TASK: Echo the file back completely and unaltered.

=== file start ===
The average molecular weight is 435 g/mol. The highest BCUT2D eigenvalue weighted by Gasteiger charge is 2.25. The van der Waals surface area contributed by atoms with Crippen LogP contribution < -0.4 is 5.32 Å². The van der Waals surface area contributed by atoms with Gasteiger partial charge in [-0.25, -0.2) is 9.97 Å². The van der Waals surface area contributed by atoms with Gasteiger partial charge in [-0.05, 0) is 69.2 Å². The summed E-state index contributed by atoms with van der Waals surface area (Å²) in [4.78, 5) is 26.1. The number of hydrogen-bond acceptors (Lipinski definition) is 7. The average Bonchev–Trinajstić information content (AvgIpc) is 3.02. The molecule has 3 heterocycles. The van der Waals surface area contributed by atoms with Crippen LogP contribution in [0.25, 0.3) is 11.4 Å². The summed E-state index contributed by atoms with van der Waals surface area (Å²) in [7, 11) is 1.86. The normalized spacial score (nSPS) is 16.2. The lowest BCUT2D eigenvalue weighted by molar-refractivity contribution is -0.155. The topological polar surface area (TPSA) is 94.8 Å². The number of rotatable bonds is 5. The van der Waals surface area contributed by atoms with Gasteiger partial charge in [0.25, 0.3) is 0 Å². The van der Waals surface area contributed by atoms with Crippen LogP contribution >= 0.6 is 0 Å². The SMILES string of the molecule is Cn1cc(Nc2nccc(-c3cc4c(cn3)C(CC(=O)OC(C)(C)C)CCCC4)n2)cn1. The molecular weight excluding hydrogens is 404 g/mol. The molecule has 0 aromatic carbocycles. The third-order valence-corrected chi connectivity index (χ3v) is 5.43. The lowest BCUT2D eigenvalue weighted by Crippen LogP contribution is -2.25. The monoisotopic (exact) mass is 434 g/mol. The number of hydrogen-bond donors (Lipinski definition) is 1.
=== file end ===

The average molecular weight is 435 g/mol. The highest BCUT2D eigenvalue weighted by Gasteiger charge is 2.25. The van der Waals surface area contributed by atoms with Crippen LogP contribution < -0.4 is 5.32 Å². The van der Waals surface area contributed by atoms with Gasteiger partial charge in [-0.25, -0.2) is 9.97 Å². The van der Waals surface area contributed by atoms with Gasteiger partial charge in [-0.05, 0) is 69.2 Å². The summed E-state index contributed by atoms with van der Waals surface area (Å²) in [4.78, 5) is 26.1. The number of hydrogen-bond acceptors (Lipinski definition) is 7. The average Bonchev–Trinajstić information content (AvgIpc) is 3.02. The molecule has 3 heterocycles. The van der Waals surface area contributed by atoms with Crippen LogP contribution in [0.25, 0.3) is 11.4 Å². The summed E-state index contributed by atoms with van der Waals surface area (Å²) in [7, 11) is 1.86. The normalized spacial score (nSPS) is 16.2. The lowest BCUT2D eigenvalue weighted by molar-refractivity contribution is -0.155. The topological polar surface area (TPSA) is 94.8 Å². The number of rotatable bonds is 5. The van der Waals surface area contributed by atoms with Gasteiger partial charge in [0.25, 0.3) is 0 Å². The van der Waals surface area contributed by atoms with Crippen LogP contribution >= 0.6 is 0 Å². The SMILES string of the molecule is Cn1cc(Nc2nccc(-c3cc4c(cn3)C(CC(=O)OC(C)(C)C)CCCC4)n2)cn1. The molecular weight excluding hydrogens is 404 g/mol. The molecule has 0 aromatic carbocycles. The third-order valence-corrected chi connectivity index (χ3v) is 5.43. The lowest BCUT2D eigenvalue weighted by Crippen LogP contribution is -2.25. The monoisotopic (exact) mass is 434 g/mol. The number of hydrogen-bond donors (Lipinski definition) is 1.